A man was shot and killed by a federal ranger outside of Las Vegas when a routine incident escalated to deadly proportions. Two bystanders caught the whole thing on video.
D’Andre Berghardt Jr., 20, had reportedly been calling out to cyclists near the Red Rock Canyon National Conservation Area 20 miles from downtown Las Vegas last Friday, the Review-Journal reports. Two cyclists reported him to the Red Rock visitors’ center around noon.
A bystander begins filming with his cell phone as two rangers hold him at gunpoint. Berghardt appears to comply with their orders, and does not appear to be carrying a weapon.
After several minutes, a ranger sprays Berghardt with pepper spray. The officers still do not arrest him.
“It’s really interesting that they just haven’t kind of grabbed him. I guess they really want him to be compliant before they (arrest him),” the man filming can be heard saying.
“Yeah, it doesn’t look like he’s being very erratic. They should have just grabbed him,” says the other man.
Berghardt gets into a scuffle with the ranger. A Nevada Highway Patrol Trooper arrives on the scene, and three officers chase Berghardt, who has run behind a truck.
The man filming turns off his camera, but then turns it on, telling the Review Journal that they felt “the intensity had increased.”
“Why don’t they just cuff him and be done with it?” one of the men in the video asks. “They keep letting him get up and run away.”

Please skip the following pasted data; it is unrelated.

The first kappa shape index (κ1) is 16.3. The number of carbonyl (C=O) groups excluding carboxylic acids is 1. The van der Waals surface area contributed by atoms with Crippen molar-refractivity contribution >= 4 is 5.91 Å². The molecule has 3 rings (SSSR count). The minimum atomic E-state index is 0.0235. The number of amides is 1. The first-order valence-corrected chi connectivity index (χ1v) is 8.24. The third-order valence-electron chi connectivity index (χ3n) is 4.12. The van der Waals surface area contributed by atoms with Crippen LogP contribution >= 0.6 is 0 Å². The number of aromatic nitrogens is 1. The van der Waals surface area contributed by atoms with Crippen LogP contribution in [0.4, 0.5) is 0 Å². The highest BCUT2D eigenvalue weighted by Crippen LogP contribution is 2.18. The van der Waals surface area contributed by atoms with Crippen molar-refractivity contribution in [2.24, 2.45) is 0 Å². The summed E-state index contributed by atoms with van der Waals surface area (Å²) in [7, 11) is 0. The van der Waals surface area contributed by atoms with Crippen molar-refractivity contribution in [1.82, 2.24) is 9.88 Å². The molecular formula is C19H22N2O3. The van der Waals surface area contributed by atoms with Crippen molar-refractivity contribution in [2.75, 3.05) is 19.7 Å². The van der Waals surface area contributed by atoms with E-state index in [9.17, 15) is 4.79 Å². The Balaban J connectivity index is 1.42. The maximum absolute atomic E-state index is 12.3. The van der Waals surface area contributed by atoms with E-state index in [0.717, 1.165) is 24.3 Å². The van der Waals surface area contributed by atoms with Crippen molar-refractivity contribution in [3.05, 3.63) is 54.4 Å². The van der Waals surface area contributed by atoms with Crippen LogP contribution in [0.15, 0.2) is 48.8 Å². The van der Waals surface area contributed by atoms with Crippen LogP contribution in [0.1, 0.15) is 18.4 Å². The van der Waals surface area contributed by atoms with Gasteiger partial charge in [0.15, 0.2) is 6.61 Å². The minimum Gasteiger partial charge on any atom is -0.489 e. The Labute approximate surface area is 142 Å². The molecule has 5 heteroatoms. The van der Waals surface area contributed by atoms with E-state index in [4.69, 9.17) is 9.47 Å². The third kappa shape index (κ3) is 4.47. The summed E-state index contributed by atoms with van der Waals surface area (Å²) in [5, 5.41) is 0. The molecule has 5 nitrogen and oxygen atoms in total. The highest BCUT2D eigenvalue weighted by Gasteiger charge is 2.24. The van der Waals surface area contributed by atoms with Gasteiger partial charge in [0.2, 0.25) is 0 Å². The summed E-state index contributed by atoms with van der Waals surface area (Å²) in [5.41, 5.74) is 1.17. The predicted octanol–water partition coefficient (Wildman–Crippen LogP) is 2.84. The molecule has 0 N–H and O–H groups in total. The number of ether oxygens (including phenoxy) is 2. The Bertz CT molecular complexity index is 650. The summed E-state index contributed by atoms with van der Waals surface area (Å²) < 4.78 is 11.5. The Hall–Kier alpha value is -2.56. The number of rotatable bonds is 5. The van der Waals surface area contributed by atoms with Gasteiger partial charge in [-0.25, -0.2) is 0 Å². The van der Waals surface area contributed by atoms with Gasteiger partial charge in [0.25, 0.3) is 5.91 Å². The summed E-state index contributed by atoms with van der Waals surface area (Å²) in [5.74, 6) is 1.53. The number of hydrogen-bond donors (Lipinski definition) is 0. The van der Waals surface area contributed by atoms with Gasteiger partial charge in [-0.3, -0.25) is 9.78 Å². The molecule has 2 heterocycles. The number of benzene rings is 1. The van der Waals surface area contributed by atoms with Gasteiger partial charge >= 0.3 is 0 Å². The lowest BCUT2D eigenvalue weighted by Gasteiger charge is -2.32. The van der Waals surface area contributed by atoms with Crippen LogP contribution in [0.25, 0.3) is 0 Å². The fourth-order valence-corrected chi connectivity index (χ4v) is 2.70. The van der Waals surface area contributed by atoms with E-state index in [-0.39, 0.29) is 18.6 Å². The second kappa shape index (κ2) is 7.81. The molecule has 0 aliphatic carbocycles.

The trooper backs away and then approached Berghardt, pointing a gun or a taser at Berghardt, who gets inside the SUV as the trooper slams the door. The rangers come to the driver’s side of the car and one fires eight or nine shots into the car.
Then come the shocked responses from the men behind the cell phone camera.
“These cops are not taking the prerogative to …”
“Dude, they just shot him. They just killed the dude. Holy s***. They just killed him.”
According to the Review-Journal, the officers said that Berghardt had reached for the trooper’s AR-15, which was locked in the car’s gun rack.
Retired Metro Officer Randy Sutton told FOX5 that the video wasn’t the whole story and that the officers’ actions shouldn’t be judged just yet.
"If he has access to a firearm, or could get into the vehicles and take off with that firearm, then he has to be stopped," Sutton said.
Trooper Loy Hixson said Friday the officers “felt their lives were in danger.”